Millet (WF/gluten-free): Millet is said by some to be more ancient than any grain that grows.  Where it was first cultivated is disputed, but native legends tell of a wild strain known as Job’s Tears that grows in the Philippines and sprouted “at the dawn of time.”

    Millet is still well respected in Africa, India, and China, where it is considered a staple.  Here in the United States, it is raised almost exclusively for hay, fodder, and birdseed.  One might consider that to be a waste, especially when considering its high vitamin and mineral content.  Rich in phosphorus, iron, calcium, riboflavin, and niacin, a cup of cooked millet has nearly as much protein as wheat.  It is also high in lysine—higher than rice, corn, or oats.

    Millet is officially a member of the Gramineae (grass) family and as such is related to montina.

    Montina (Indian Rice Grass) (WF/gluten-free): Indian rice grass was a dietary staple of Native American cultures in the Southwest and north through Montana and into Canada more than 7,000 years ago, even before maize (corn) was cultivated.  Similar to maize, montina was a good substitute during years when maize crops failed or game was in short supply.  It has a hearty flavor, and is loaded with fiber and protein.

    Quinoa (“KEEN-wah”) (WF/gluten-free): The National Academy of Science described quinoa as “the most nearly perfect source of protein from the vegetable kingdom.”  Although new to North Americans, it has been cultivated in the South American Andes since at least 3000 b.c.  Ancient Incas called this annual plant “the mother grain,” because it was self-perpetuating and ever-bearing.  They honored it as a sacred food product, since a steady diet appeared to ensure a full, long life; and the Inca ruler himself planted the first row of quinoa each season with a gold spade.

    Like amaranth, quinoa is packed with lysine and other amino acids that make a protein complete.  Quinoa is also high in phosphorus, calcium, iron, vitamin E, and assorted B vitamins.  Technically a fruit of the Chenopodium herb family, quinoa is usually pale yellow in color, but also comes in pink, orange, red, purple, and black.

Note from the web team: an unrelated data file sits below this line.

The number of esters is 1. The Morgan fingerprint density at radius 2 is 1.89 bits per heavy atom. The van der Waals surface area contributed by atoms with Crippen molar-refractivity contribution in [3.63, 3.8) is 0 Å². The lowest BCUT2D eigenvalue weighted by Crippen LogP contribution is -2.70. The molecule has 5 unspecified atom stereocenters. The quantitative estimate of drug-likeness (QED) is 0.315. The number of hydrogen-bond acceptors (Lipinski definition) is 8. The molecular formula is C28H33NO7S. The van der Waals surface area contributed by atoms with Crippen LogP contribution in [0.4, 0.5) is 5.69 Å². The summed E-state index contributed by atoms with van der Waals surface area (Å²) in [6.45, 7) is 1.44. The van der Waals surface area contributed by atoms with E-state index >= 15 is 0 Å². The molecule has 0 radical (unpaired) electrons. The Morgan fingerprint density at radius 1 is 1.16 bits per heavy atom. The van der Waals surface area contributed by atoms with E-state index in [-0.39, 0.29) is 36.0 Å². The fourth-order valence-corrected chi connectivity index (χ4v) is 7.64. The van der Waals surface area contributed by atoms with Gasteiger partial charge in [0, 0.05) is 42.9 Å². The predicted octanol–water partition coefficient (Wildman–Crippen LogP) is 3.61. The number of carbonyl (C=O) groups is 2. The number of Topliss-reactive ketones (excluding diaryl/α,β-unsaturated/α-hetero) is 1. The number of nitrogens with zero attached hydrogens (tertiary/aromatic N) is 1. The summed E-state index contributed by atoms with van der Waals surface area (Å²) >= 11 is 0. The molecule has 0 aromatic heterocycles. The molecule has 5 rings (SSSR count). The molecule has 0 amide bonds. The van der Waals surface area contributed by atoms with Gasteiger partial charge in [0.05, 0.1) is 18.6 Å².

Quinoa’s only fault is a bitter coating of saponins its seeds.  The coating comes off with thorough rinsing prior to cooking, and some companies have developed ways to remove the coating prior to delivering quinoa to stores.

    Sorghum (milo) (WF/gluten-free): Sorghum is another of the oldest known grains, and has been a major source of nutrition in Africa and India for years.  Now grown in the United States, sorghum is generating excitement as a gluten-free insoluble fiber.

    Because sorghum’s protein and starch are more slowly digested than that of other cereals, it may be beneficial to diabetics and healthy for anyone.  Sorghum fans boast of its bland flavor and light color, which don’t alter the taste or look of foods when used in place of wheat flour.  Many cooks suggest combining sorghum with soybean flour.

    Soy and Soybeans (WF/gluten-free): Like the ancient foods mentioned at the beginning of this section, soy has been around for centuries.  In China, soybeans have been grown since the 11th century b.c., and are still one of the country’s most important crops.  Soybeans weren’t cultivated in the United States until the early 1800s, yet today are one of this country’s highest yielding producers.

    Soybeans are a legume, belonging to the pea family.  Comprised of nearly 50 percent protein, 25 percent oil, and 25 percent carbohydrate, they have earned a reputation as being extremely nutritious.  They are also an excellent source of essential fatty acids, which are not produced by the body, but are essential to its functioning nonetheless.

    Teff (WF/gluten-free): Considered a basic part of the Ethiopian diet, teff is relatively new to Americans.    Five times richer in calcium, iron, and potassium than any other grain, teff also contains substantial amounts of protein and soluble and insoluble fiber. Considered a nutritional powerhouse, it has a sweet, nutty flavor. Teff grows in many different varieties and colors, but in the United States only the ivory, brown, and reddish-tan varieties can be found. The reddish teff is reserved for purveyors of Ethiopian restaurants, who are delighted to have an American source for their beloved grain.

    A Word About Sprouted Grains
    Some people believe that “sprouted grains,” even ones that contain gluten such as wheat, are gluten-free—not true!  The sprouting process sparks a chemical reaction that begins to break down gluten, so some people who are slightly sensitive to gluten may find that they can tolerate sprouted grains better, but too many of the peptides that are reactive for celiacs are still present, so sprouted grains are not safe for people with celiac disease or gluten intolerance.

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    Guest Cherry Stoltz

    Posted

    Can I use my Kenwood attachment to make flour from these grains?

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    Guest Denise Martin

    Posted

    There is so much information needed before you can even begin to cook good nutritious meals and knowing what the most nutritious ingredients are makes the choices easier.

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    Guest Pam Erickson